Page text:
London, April 30, 2019: Even in a year with a ‘relatively good’ rainfall, close to four million people, particularly children under the age of five, will still be at risk of severe hunger between June and September 2019, as the gap between good harvests widens.
"Although the number of children dying of hunger in the region this year is ten per cent less than in 2018, hunger-related fatalities are still unacceptable because this is an entirely predictable and anticipated phenomenon. Since October 2018 we have provided the international community with rainfall data and satellite maps of biomass that, through our early warning systems, pin point where and when there is likely to be food shortages or skyrocketing market prices", explains Lucía Prieto, regional head of Action Against Hunger in Mali and Niger.
"The most affected regions this year will be northern Senegal and southern Mauritania, where farmers have not yet recovered from the 2018 drought, pasture levels are critical, and the nomadic movements of the pastoral population could result in enormous pressure on other areas,” says Álvaro Pascual, programme manager of Action Against Hunger in Mauritania and Senegal.
"The international community needs to radically change its approach to deal with this preventable crisis. We must react long before the situation becomes an emergency and we see exhausted and malnourished children arriving at nutrition centres. There is a need to estabnlish a strong link between emergency nutrition and development programmes that can save lives but also generate resilience through prevention and early recovery,” explains Menna Abraha, Action Against Hunger’s regional head of advocacy.
“It is crucial to react before the hunger season degenerates into a food crisis,” he continues.“Last year the funds came far too late, well after the critical hunger season had begun.”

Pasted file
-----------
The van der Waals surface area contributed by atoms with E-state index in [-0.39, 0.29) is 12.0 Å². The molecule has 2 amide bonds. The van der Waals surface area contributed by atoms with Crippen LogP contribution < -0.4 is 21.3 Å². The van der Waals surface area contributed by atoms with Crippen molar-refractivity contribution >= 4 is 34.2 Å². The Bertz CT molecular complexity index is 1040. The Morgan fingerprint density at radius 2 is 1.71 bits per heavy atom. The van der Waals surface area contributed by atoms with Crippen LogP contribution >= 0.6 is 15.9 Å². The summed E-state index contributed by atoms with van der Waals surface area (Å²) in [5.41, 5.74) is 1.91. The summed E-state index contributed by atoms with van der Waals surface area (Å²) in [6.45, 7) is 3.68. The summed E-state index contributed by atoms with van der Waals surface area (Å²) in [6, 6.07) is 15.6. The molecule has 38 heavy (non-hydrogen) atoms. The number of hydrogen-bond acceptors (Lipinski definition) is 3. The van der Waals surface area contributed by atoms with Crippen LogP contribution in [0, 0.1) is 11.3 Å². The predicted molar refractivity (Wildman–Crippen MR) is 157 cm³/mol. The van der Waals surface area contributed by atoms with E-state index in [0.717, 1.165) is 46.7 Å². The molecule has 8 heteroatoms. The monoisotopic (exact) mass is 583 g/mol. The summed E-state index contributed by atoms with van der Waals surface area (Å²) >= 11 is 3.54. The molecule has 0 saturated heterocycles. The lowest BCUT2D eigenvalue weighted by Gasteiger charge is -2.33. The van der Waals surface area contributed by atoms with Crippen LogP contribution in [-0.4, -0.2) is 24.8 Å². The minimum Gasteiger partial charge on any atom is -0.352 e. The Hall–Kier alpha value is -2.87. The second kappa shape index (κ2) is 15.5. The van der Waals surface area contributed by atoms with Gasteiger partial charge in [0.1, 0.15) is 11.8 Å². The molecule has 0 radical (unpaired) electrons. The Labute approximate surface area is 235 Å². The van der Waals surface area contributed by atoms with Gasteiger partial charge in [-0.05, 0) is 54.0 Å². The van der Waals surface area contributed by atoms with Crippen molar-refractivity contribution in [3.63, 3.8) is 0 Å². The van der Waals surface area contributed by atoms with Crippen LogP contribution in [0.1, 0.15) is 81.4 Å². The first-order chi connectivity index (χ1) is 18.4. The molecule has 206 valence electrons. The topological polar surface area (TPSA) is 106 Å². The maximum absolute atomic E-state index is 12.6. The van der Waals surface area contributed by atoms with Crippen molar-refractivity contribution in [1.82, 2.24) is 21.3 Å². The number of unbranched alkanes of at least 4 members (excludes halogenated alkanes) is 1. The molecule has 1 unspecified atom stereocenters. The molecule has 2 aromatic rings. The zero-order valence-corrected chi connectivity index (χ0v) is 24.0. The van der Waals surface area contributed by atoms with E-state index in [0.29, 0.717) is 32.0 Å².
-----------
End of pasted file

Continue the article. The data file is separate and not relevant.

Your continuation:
However, even when funding was allocated, the countries of the Sahel could barely cover half of the severe humanitarian needs across the región.
In addition to funding shortfalls, the scourge of climate change and drought in 2005, 2008, 2012 and 2018, has left the fragile region with barely enough time to recover from one crisis to the next.
Increasingly widespread conflict and displacement due to the proliferation of armed groups and inter-community violence, coupled with the subsequent rising pressure on scarce natural resources, also adds to the instability of the region.
"It's not just about Boko Haram on Lake Chad. In Mali, nomadic pastoralists are seeing their movements increasingly impeded by growing insecurity in the north and center of the country. Likewise, on the border between Mauritania and Senegal, tensions between agricultural and pastoral communities is growing,” explains Prieto.
"The presence of the armed groups and resulting security measures is also making it increasingly difficult for humanitarian organisations to reach communities in conflict zones.”
- Action Against Hunger is working with governments in the Sahel region, and international donors, to implement contingency measures to help mitigate the impact of the hunger season. We are also campaigning for better nutritional assistance for the most vulnerable.
- Action Against Hunger is a global humanitarian organisation that takes decisive action against the causes and effects of hunger. We save the lives of malnourished children and work with their communities before and after disaster strikes. We ensure that everyone can access clean water, food, training and healthcare. We enable people to provide for themselves and we constantly search for more effective solutions, while sharing our knowledge and expertise with the world. We push for long-term change. We will never give up. Until the world is free from hunger.
- In 2017, Action Against Hunger helped more than 20.2 million people in nearly 50 countries around the world.
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